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RNC's Steele backtracks after Afghan war remarks

Republican National Chairman Michael S. Steele has often found himself in the spotlight -- and not in a good way. Here's a look at some of his most memorable snafus.

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By Perry Bacon Jr.
Washington Post Staff Writer
Saturday, July 3, 2010; 12:21 PM

Republican National Committee Chairman Michael S. Steele is trying to quell controversy over his comments that the war in Afghanistan was of "Obama's choosing" and his suggestion that it may not be winnable, remarks that put him at odds with much of his party.

On Friday, after a video surfaced of Steele's remarks at a Connecticut fundraiser the night before, some conservatives fumed and Democrats pounced.

A spokesman for Steele quickly issued a statement clarifying that the chairman supports the troops, and Steele himself soon followed up by saying that "for the sake of the security of the free world, our country must give our troops the support necessary to win this war."

Steele's tenure at the helm of the RNC has been marked by controversies, including over his criticism of -- and subsequent apology to -- Rush Limbaugh and the committee's spending money at a bondage-themed nightclub in California to entertain donors.

But his war remarks were a rare instance in which Steele articulated views on a key policy issue that differed from the party line. Most Republican members of Congress strongly supported President George W. Bush's decision to start the war in Afghanistan in 2001 and have backed funding and troop increases there, even as many Democrats have cast doubt on the war policy.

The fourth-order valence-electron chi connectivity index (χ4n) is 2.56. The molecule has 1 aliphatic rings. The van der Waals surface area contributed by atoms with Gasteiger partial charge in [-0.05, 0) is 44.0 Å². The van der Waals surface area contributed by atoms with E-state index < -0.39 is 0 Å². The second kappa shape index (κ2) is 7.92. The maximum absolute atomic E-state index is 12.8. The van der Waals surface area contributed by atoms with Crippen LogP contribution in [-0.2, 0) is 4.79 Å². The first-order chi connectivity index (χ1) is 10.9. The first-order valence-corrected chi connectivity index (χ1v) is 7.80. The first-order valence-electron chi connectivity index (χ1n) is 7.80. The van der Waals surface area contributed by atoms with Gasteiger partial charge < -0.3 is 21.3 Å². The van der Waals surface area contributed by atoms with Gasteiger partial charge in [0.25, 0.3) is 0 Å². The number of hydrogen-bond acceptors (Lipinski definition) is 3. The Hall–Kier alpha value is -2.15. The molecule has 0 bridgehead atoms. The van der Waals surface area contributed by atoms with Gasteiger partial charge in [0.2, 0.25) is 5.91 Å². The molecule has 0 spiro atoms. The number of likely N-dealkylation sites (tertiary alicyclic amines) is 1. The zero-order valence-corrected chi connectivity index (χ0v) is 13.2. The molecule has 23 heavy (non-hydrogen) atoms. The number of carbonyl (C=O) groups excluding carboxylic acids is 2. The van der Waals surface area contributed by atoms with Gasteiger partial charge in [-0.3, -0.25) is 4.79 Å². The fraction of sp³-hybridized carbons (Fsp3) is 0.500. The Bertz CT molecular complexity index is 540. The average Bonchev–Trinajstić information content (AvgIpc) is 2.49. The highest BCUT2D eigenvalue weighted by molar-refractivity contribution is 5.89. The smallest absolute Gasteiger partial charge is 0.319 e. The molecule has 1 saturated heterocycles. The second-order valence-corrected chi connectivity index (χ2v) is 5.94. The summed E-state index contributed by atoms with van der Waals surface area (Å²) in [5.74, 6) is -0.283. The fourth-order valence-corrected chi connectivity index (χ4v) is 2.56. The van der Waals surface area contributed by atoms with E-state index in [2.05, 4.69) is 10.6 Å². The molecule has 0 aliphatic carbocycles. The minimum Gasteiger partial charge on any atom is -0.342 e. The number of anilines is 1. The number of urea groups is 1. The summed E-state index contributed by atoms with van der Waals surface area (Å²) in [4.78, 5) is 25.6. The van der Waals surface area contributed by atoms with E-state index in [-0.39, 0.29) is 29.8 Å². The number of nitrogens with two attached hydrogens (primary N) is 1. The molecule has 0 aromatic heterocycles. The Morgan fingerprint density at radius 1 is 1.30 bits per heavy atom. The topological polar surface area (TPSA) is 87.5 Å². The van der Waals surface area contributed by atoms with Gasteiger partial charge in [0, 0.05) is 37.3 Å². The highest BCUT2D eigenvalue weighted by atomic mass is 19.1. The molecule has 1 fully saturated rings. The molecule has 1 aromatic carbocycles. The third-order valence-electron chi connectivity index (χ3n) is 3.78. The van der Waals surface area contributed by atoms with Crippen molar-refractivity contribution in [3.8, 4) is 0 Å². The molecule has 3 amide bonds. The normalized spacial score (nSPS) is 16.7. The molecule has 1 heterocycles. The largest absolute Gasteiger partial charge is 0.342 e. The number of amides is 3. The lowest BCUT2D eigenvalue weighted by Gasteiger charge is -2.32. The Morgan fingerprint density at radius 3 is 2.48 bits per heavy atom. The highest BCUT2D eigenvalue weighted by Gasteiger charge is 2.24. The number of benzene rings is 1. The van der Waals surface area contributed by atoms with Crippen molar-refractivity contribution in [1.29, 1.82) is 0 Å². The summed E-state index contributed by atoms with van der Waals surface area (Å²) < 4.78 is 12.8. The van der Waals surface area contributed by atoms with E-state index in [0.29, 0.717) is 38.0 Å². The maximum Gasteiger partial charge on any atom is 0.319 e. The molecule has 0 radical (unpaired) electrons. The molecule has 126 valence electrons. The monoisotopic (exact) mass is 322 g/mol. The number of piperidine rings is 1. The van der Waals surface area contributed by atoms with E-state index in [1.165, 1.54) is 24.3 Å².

On the video, Steele is seen saying of Obama: "It was the president who was trying to be cute by half by flipping a script demonizing Iraq, while saying the battle really should be in Afghanistan. Well, if he's such a student of history, has he not understood that you know that's the one thing you don't do, is engage in a land war in Afghanistan? All right, because everyone who has tried, over a thousand years of history, has failed. And there are reasons for that. There are other ways to engage in Afghanistan."

In a piece on his magazine's Web site, William Kristol, editor of the conservative magazine the Weekly Standard, wrote: "There are, of course, those who think we should pull out of Afghanistan, and they're certainly entitled to make their case. But one of them shouldn't be the chairman of the Republican party."

"The war in Afghanistan was not 'a war of Obama's choosing,' " he added. "It has been prosecuted by the United States under Presidents Bush and Obama. Republicans have consistently supported the effort."

Democrats gleefully circulated both video of Steele's remarks and the criticism from Kristol.

"Michael Steele would do well to remember that we are not in Afghanistan by our own choosing, that we were attacked and his words have consequences," said Brad Woodhouse, the Democratic National Committee spokesman.

Erick Erickson, who runs the influential conservative blog Red State said: "Michael Steele must resign. He has lost all moral authority to lead the GOP."

Liz Cheney, a former deputy assistant secretary of state in the George W. Bush administration and chairman of Keep America Safe, is also calling for Steele's resignation. "The chairman of the Republican party must be unwavering in his support for American victory in the war on terror -- a victory that cannot be accomplished if we do not prevail in Afghanistan," she said in a statement. "It is time for Chairman Steele to step down."

Former South Carolina GOP chair Katon Dawson, who finished second to Steele in the race for the chairman's post early last year, said Steele should now be ousted, CNN reported. Dawson is a frequent critic of Steele but has not until now called for him to resign.

"The RNC should do the responsible thing and show Steele the door," Dawson told CNN. "Enough is enough."

No prominent conservative lawmaker or member of the RNC has called for Steele's resignation. The former Maryland lieutenant governor is one of the most prominent African Americans in the GOP, and Republicans have seen major electoral success since he became chairman.


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